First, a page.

He enters the kitchen,
his skin glistens and
the pungent smell of movement
pushed against the early morning greets me.
I am happy to see him.
He pulls me against his sweaty clothes,
so I fuss as he tightens his embrace –
a thoroughly pleasant ritual.
He gives me our subdivision’s farm report.
“I saw six Harvey* Juniors,
three squished toads
and one lizard entering our garage.”
I pat the stomach of my walking Buda
before he moves toward the shower.
Grand gestures inside a marriage are less
about flowers and candy than acknowledgement
as bare feet stand against worn walking shoes
on kitchen tile on an ordinary day.
Great men need not lead a charge or
command a Fortune Five-Hundred business.
Great men are aware,
count Harveys, toads and lizards,
recognize all joy is in the present.
*Harvey: the fictional rabbit friend of Jimmy Stewart in the movie Harvey.
Married for about three months, Ken and I allowed the stress to rise as we packed for a trip to Kansas. Between Ken’s compulsive need to pack everything neatly rolled and lined strategically in each suitcase and my strong desire to organize and complete the task before I died of old age, the loading of the car was a major challenge. Although I am a tough, independent woman, I allowed him to refuse the use of my garment bag the previous trip; so I fussed as I folded my clothes with the knowledge they would be hopelessly wrinkled at our destination.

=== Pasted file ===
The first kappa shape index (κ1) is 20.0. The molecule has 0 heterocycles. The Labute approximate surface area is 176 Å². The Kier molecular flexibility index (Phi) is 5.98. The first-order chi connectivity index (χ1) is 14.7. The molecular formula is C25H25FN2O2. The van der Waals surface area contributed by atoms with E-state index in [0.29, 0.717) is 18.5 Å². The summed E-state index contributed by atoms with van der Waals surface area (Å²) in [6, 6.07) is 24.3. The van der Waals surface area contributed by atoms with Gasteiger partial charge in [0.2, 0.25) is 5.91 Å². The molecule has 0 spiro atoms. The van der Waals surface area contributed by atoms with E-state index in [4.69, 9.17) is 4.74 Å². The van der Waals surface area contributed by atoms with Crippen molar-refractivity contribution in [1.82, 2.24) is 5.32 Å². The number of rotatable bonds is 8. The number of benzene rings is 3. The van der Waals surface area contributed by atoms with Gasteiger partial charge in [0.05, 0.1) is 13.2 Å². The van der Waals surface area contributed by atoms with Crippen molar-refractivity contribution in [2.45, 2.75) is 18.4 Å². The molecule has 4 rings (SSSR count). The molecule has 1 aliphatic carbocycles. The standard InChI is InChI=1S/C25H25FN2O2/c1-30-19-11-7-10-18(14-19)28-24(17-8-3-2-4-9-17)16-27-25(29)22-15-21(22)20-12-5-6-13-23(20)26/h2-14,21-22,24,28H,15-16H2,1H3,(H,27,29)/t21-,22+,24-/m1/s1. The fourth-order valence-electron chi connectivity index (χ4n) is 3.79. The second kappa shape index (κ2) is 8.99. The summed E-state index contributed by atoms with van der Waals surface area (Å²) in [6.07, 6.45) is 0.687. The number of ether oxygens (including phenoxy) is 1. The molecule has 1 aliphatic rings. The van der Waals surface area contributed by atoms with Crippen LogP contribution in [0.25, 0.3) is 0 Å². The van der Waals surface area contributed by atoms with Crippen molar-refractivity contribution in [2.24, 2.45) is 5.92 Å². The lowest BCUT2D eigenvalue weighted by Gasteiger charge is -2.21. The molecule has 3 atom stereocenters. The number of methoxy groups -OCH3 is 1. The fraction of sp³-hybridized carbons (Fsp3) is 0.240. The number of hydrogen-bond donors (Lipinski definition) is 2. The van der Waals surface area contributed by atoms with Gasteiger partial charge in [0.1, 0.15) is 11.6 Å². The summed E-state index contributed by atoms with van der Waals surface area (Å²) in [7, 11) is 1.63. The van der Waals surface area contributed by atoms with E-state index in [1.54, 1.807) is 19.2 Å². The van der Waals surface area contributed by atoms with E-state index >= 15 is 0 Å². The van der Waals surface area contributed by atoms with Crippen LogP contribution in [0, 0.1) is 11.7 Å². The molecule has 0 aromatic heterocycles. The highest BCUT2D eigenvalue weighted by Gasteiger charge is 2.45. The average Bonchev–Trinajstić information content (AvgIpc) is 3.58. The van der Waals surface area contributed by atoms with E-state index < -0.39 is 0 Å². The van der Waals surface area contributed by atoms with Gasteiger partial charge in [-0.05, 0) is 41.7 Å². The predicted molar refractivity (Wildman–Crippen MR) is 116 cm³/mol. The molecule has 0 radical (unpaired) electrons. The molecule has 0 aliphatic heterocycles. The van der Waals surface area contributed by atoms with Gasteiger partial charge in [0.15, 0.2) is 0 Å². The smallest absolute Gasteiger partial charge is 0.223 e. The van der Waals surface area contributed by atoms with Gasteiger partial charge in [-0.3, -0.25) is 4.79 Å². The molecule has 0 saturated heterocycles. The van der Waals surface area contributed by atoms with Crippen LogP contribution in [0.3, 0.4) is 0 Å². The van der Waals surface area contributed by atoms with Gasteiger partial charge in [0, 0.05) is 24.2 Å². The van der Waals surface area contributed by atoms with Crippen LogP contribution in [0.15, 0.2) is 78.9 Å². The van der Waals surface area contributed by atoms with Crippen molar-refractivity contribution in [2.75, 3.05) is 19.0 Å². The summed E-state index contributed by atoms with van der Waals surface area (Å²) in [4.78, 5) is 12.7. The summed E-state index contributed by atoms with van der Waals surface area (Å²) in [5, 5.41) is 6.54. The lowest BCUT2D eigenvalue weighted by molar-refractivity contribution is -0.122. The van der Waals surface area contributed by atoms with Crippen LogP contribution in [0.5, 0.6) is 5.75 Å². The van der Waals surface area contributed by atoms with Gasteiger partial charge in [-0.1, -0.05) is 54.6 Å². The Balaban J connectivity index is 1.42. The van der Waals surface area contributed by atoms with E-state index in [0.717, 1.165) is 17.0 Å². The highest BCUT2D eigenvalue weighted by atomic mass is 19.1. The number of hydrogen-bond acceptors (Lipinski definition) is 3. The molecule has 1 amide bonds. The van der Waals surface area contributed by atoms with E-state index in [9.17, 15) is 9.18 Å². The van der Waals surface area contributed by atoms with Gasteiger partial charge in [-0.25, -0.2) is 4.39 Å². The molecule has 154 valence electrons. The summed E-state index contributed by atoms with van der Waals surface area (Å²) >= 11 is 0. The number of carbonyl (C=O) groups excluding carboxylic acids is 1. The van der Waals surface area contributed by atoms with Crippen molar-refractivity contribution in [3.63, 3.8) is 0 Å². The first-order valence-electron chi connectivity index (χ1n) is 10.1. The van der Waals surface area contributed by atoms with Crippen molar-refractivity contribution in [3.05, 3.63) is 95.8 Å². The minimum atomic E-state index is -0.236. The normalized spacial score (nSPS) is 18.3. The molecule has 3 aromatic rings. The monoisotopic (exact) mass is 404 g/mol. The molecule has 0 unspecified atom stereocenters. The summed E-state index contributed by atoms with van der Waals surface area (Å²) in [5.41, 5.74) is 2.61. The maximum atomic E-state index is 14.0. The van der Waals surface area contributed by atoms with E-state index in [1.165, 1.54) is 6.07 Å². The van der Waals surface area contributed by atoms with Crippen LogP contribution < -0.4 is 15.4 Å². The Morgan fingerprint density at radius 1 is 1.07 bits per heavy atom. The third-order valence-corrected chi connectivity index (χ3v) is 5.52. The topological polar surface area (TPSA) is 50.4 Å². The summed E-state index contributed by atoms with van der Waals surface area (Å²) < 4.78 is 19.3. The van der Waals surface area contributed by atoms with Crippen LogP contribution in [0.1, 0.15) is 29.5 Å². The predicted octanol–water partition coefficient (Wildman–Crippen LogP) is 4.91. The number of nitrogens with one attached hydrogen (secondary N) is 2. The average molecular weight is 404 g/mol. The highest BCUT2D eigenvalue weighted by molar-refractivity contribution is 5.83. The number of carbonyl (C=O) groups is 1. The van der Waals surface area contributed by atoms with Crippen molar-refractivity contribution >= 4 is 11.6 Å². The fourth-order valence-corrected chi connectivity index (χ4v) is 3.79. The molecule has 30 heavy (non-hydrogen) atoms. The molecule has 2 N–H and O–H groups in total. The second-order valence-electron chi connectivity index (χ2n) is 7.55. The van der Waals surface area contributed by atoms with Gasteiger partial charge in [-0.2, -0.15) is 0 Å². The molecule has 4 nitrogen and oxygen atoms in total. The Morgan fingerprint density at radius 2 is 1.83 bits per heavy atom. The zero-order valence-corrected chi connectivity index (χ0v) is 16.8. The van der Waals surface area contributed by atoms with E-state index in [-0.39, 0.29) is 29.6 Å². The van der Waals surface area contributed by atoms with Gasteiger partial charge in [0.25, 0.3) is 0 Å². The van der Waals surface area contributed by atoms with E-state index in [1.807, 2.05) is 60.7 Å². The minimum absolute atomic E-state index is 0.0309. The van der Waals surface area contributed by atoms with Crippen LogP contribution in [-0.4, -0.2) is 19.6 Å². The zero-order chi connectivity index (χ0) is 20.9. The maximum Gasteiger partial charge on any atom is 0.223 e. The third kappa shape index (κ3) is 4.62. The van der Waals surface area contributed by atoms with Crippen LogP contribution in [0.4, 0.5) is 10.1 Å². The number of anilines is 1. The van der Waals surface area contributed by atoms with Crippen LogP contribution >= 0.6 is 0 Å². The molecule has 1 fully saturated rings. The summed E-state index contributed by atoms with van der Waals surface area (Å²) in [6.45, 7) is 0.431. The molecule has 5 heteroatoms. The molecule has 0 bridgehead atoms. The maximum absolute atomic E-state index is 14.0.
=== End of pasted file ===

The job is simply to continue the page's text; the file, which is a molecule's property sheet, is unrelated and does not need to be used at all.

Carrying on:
Weary from our struggle over clothes and luggage, we had a difficult first day on the road.
Our first hotel morning I woke up to find Ken on the edge of the bed. He said, “I think I need to see a doctor.”
I immediately thought of chest pains or a stroke. Should I call 9-1-1 and ask questions later?
Ken continued, “I cannot sleep.”
Relieved that we were not calling 9-1-1, I asked why he could not sleep. I have accused him having the princess(prince)-with-a-pea-under-her(his)-mattress syndrome.
Ken said he had a paper cut from opening the mail he had picked up from his daughter.
I began to giggle.
Then he said, “I was up looking through the toiletries bag for anti-itch cream and antibiotic ointment….”
Now my laughter is rocking the bed.
He adds, “…and I could not find the bandages.”
I made the snorting noise that embarrassed me. I am out of control.
Finally, to make his misery more clear to me, he says, “And you did not help by getting out of bed to walk off the leg cramp.”
“I drove eleven hours yesterday,” I defend myself through tears and laughter.
He has the last word, “Well, my throat is sore because I talked for eleven hours yesterday!”
God help me, I love this retired LtC and his good, compulsive heart. Just call me Mrs. Monk.
I just walked through the living room to the background noise of a basketball game. Beside my reclining husband on the table I drenched in polyurethane to accommodate his known, bachelor-days habits were a half dozen spoons used for sugar free puddings and yogurt.
“Collecting spoons?” I asked. “Everyone needs a hobby.”
I took my glass to the kitchen, rinsed it and left it in the sink. I should have retrieved his spoons. In the existential, I made a conscious decision not to be a type-A freak and I let it go.
Bob gave me his I-may-not-put-my-spoons-in-the-sink-but-you-DO-love-me-just-as-I-am smile. When I neared his chair, he reached out and took my hand in passing. “Your hands are cold.”
Always with the cliché, I responded, “Cold hands, warm heart.”
Bob said, “I thought that was cold nose, warm heart.” He loves dogs, so I guess that works, too.
Now in my office, I feel happy. The ordinary days of our lives are so rich.